Now, get your crank-assembly (either an original antique one, or a modern reproduction, either are available on eBay), and bolt it onto the machine, using the same bolt that held your machine-motor in place. Screw it in tightly with the screwdriver, and then run the crank-arm through the spokes of your sewing-machine’s balance-wheel.

Keep in mind that, although extremely easy a conversion to do, this only works with older sewing-machines with spoked balance-wheels, such as my Singer 128. It will work with solid, non-spoked balance-wheels as well, but it will require you to mutilate your machine by cutting a notch in the wheel, for the crank-arm. You may, or may not wish to do that, depending on how much you love the machine. Alternatively, you can remove the solid balance-wheel, and fit on a spoked wheel, instead.

Buying Your Machine – The Marvel of Electricity

Vintage and antique sewing-machines worked very simply. As a result, it’s surprisingly easy to convert them so that they run off electricity. And a number of machines underwent this conversion in the early 20th century.

Having an electrically-powered machine has many advantages – it’s extremely fast, you have both hands free, you have a sewing-machine lamp to see what you’re doing, and it’s very powerful. The downside is always having to plug the machine in, and having to check the cables. Another potential downside is having to ensure that the electronics on your machine (which can be up to 90 years old, in the case of Singer’s earliest electric machines) are functioning properly. This can be assessed by a sewing-machine repairman, or by you, if you have the necessary skills.

Buying Your Machine – Tips, Tricks, Hints. Dos, Don’ts, Etc. 

Here are some things to consider when you buy your machine, whether it’s cranked, treadled, or electrically powered. Keep the following details in mind when you’re out machine-hunting, and consider them, before you actually pay for any machine that you might be interested in:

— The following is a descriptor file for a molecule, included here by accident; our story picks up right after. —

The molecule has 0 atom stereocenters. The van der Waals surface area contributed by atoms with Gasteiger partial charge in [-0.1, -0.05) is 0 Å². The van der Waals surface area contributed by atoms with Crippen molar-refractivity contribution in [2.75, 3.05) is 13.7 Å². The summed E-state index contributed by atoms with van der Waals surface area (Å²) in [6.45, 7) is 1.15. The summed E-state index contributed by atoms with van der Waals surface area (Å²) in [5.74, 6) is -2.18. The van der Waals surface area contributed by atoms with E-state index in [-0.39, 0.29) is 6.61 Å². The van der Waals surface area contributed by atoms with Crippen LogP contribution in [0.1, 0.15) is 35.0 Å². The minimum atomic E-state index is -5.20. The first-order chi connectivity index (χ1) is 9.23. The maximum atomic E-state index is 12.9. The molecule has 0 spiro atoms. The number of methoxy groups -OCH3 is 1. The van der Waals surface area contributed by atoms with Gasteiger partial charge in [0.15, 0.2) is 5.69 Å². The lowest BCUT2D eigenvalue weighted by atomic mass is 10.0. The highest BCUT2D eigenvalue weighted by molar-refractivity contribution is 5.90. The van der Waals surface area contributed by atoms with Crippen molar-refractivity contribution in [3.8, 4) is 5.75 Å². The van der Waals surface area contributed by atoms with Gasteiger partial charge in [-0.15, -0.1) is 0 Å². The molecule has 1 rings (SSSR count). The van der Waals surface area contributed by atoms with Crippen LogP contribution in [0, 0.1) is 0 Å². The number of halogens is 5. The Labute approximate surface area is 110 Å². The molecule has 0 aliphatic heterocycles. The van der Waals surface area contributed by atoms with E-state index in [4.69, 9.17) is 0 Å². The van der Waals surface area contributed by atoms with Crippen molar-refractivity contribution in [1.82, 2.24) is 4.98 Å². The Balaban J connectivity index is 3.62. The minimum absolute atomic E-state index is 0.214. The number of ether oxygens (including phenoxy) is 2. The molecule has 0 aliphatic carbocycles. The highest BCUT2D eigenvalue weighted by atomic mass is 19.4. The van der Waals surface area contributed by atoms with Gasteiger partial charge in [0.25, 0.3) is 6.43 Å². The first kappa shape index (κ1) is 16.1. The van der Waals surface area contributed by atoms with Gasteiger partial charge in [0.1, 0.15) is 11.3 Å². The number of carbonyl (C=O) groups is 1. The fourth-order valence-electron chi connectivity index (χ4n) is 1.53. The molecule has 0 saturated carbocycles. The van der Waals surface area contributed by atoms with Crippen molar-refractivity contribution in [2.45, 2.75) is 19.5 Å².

- Ensure that it takes modern-style needles. This is especially important if it’s an antique vibrating-shuttle machine. In most cases you won’t have to worry, but there are the odd ones out there, where you do.

- Ensure that the machine comes with at least two bobbins. You can usually buy more at sewing-shops, or online, but if it’s an older, V.S. machine, it’s not always so easy. Ensure that the bobbins that DO come with the machine fit the machine and work properly!

- Ensure that the bobbin-winder mechanism works! Fewer things are more frustrating than trying to wind a bobbin by hand!

- Ensure that the clutch-wheel (the smaller knob inside the balance-wheel) engages and disengages smoothly. This switches the machine between sewing-mode, and bobbin-winding mode!

- Ensure that the machine-body is affixed FIRMLY to the machine-base/case/treadle-table, and that the case-handle is affixed FIRMLY to the lid! Old wooden cases can rot and crack, and bolts and screws can work themselves loose. If possible, tighten them before you buy the machine! Or tighten them the moment you get it home! The average antique sewing-machine can weigh up to, and over, 30lbs! You do NOT want that falling on the ground, or even worse, landing on your feet! Damage to the machine or case will likely be irreparable!